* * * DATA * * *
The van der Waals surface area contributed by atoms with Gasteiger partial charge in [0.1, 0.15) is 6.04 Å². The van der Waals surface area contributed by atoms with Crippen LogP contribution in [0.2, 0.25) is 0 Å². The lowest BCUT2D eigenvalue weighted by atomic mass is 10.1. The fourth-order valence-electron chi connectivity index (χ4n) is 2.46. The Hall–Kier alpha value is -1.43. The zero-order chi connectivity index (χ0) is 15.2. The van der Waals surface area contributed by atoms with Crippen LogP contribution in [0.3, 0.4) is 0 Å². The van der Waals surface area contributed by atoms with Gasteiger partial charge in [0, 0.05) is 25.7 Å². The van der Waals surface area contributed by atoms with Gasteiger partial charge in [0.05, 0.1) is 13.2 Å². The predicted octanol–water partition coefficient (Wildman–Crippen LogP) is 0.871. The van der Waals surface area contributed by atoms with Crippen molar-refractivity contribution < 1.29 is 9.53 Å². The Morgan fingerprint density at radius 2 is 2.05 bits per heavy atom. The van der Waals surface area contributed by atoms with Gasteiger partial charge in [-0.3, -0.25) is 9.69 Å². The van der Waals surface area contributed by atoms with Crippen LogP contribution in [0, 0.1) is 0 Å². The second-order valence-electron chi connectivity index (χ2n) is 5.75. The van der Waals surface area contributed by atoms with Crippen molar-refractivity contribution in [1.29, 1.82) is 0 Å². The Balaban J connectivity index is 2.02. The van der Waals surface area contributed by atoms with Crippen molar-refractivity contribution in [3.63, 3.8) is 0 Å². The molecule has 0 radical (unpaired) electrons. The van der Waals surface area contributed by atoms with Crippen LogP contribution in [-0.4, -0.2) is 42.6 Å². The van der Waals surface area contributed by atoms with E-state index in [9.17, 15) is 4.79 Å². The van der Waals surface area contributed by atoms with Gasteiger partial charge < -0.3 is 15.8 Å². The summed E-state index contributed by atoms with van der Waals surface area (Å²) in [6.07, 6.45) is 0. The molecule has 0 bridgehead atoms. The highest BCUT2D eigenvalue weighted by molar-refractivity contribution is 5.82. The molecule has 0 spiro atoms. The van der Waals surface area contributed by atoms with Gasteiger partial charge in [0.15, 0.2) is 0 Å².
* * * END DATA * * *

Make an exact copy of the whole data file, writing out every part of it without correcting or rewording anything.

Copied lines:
The van der Waals surface area contributed by atoms with Gasteiger partial charge in [0.1, 0.15) is 6.04 Å². The van der Waals surface area contributed by atoms with Crippen LogP contribution in [0.2, 0.25) is 0 Å². The lowest BCUT2D eigenvalue weighted by atomic mass is 10.1. The fourth-order valence-electron chi connectivity index (χ4n) is 2.46. The Hall–Kier alpha value is -1.43. The zero-order chi connectivity index (χ0) is 15.2. The van der Waals surface area contributed by atoms with Crippen LogP contribution in [0.3, 0.4) is 0 Å². The van der Waals surface area contributed by atoms with Gasteiger partial charge in [0, 0.05) is 25.7 Å². The van der Waals surface area contributed by atoms with Gasteiger partial charge in [0.05, 0.1) is 13.2 Å². The predicted octanol–water partition coefficient (Wildman–Crippen LogP) is 0.871. The van der Waals surface area contributed by atoms with Crippen molar-refractivity contribution < 1.29 is 9.53 Å². The Morgan fingerprint density at radius 2 is 2.05 bits per heavy atom. The van der Waals surface area contributed by atoms with Gasteiger partial charge in [-0.3, -0.25) is 9.69 Å². The van der Waals surface area contributed by atoms with Crippen LogP contribution in [0, 0.1) is 0 Å². The second-order valence-electron chi connectivity index (χ2n) is 5.75. The van der Waals surface area contributed by atoms with Crippen molar-refractivity contribution in [1.29, 1.82) is 0 Å². The Balaban J connectivity index is 2.02. The van der Waals surface area contributed by atoms with Crippen molar-refractivity contribution in [3.63, 3.8) is 0 Å². The molecule has 0 radical (unpaired) electrons. The van der Waals surface area contributed by atoms with Crippen LogP contribution in [-0.4, -0.2) is 42.6 Å². The van der Waals surface area contributed by atoms with E-state index in [9.17, 15) is 4.79 Å². The van der Waals surface area contributed by atoms with Gasteiger partial charge < -0.3 is 15.8 Å². The summed E-state index contributed by atoms with van der Waals surface area (Å²) in [6.07, 6.45) is 0. The molecule has 0 bridgehead atoms. The highest BCUT2D eigenvalue weighted by molar-refractivity contribution is 5.82. The molecule has 0 spiro atoms. The van der Waals surface area contributed by atoms with Gasteiger partial charge in [0.15, 0.2) is 0 Å².